This month the Joslin Blog is highlighting stories about heading back to school with diabetes. This story was originally posted on April 1, 2016.
For parents that have a child with diabetes, caring for them can seem like a full time job. But as much as you might like to, you can’t spend every moment with your child; which means there will inevitably be other people stepping into the role of caretaker, especially when your child enters school. Babysitters, teachers, coaches—these are just some of the people that must step in to help manage your child’s diabetes. Unfortunately, there are people who aren’t always willing or capable of handling the complex care associated with diabetes management. Debbie Butler, M.S.W., L.I.C.S.W., C.D.E., Associate Director of Pediatric Programs at Joslin Diabetes Center, shares tips for educating others about caring for your child.
One of the best points of care for your child in public school is his or her school nurse. But in the past few years, schools have cut back on the number of hours school nurses work to part-time or eliminating the position all together. In these cases, schools rely on administrators or designated “health clerks” like lunch servers or playground aides (who often have no medical background) as a point of care for students.
This can pose a problem for complex disorders like type 1 diabetes. “I do think a nurse is the best person to manage a child’s diabetes in school. But that’s not always possible,” says Butler. “We have to be realistic. If it’s not possible, then definitely have a non-medical person trained.” She recommends finding someone who is willing to take on the responsibility, as diabetes care is complex.
An important first step, whether you rely on a school nurse or another point of care, is creating a medical care-plan. That way there is a legal document outlining the proper protocol for your child’s treatment. If the school resists this document, then there are several alternative options you can take. Initially, ask your child’s diabetes team to contact the school. If they still meet resistance, then parents can contact the ADA via their advocacy line, which, according to Butler, usually does the trick. “It doesn’t usually have to get to that level,” says Butler. She also recommends a care plan even if you’re very happy with the way your child is being treated. “Things can change year to year, so it’s a good idea to have everything in writing,” she says.
Another obstacle that families might encounter is the recommendation for their child to attend a different school within the system better equipped to care for their diabetes. This solution doesn’t necessarily harm the child, but it can be incredibly inconvenient for their families. For example, what if the other school is across town? What if the child has siblings who are happy at their school and want to remain there? Do you drive to multiple locations in the morning? Do you pull the siblings and make them attend the other school? “It doesn’t seem like that big a deal at first, but it actually creates a lot of issues,” says Butler. The solutions for this problem are hard, and it should be something that parents of a type 1 child should be prepared for.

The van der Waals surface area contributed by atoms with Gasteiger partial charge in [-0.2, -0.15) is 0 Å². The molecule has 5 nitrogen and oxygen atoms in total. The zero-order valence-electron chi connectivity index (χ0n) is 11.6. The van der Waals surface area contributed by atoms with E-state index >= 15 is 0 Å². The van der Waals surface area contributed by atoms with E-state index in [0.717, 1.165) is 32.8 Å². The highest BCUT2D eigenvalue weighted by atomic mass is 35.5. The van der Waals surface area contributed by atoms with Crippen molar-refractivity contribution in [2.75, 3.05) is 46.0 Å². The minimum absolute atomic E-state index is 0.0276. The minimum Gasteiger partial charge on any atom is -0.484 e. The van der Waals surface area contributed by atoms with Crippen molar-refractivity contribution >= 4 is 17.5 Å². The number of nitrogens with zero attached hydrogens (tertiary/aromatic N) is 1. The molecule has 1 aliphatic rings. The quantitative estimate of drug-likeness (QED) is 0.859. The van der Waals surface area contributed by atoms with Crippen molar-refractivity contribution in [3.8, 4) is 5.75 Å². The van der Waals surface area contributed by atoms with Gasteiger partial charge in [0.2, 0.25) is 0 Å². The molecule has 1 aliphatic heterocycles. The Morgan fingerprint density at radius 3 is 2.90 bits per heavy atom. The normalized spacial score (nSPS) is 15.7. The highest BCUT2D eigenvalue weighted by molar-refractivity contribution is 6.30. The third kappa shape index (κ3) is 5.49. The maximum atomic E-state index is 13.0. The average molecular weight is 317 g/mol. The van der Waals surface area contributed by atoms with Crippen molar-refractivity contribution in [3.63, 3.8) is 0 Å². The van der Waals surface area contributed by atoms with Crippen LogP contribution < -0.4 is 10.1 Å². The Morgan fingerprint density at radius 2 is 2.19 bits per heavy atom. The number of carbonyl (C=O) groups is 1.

Private schools can be a little trickier because they may not be required to have nurses or medical aides on site like public schools. The same goes for most preschools, daycares and camps. The amount of care they are willing to provide is up to the institution and it comes down to your decision whether or not you are comfortable with their level of care.
“If you’ve got a three year old, they might not be that articulate to what they need,” says Butler. If teachers are distracted, they may miss a medical emergency (like a low blood glucose) to prevent escalation to a critical situation. There are even a growing number of care centers that refuse to enroll children with complicated medical disorders like type 1 diabetes. These situations can put an immense amount of stress on the family. Butler explains that she once had a patient who would wait in the offices on the second level of her child’s preschool as a precautionary measure if anything went wrong. “The family didn’t trust the preschool teachers to manage their child’s diabetes,” says Butler. “It sounds crazy. But now that I’m a mom I get it.”
Check back next week for some helpful solutions to these school-related issues!
To learn more now, read about our Classes for Caregivers or the Diabetes Education Program for School Nurses. Any questions about these classes can be directed at Akiko Dufoe at 617-309-4530 or email email@example.com. You can also learn more about caring for childhood type 1 diabetes, or request an appointment, by visiting our Pediatrics page.
For more patient stories about dealing with diabetes and the school system, we recommend this article for further reading (via New York Times).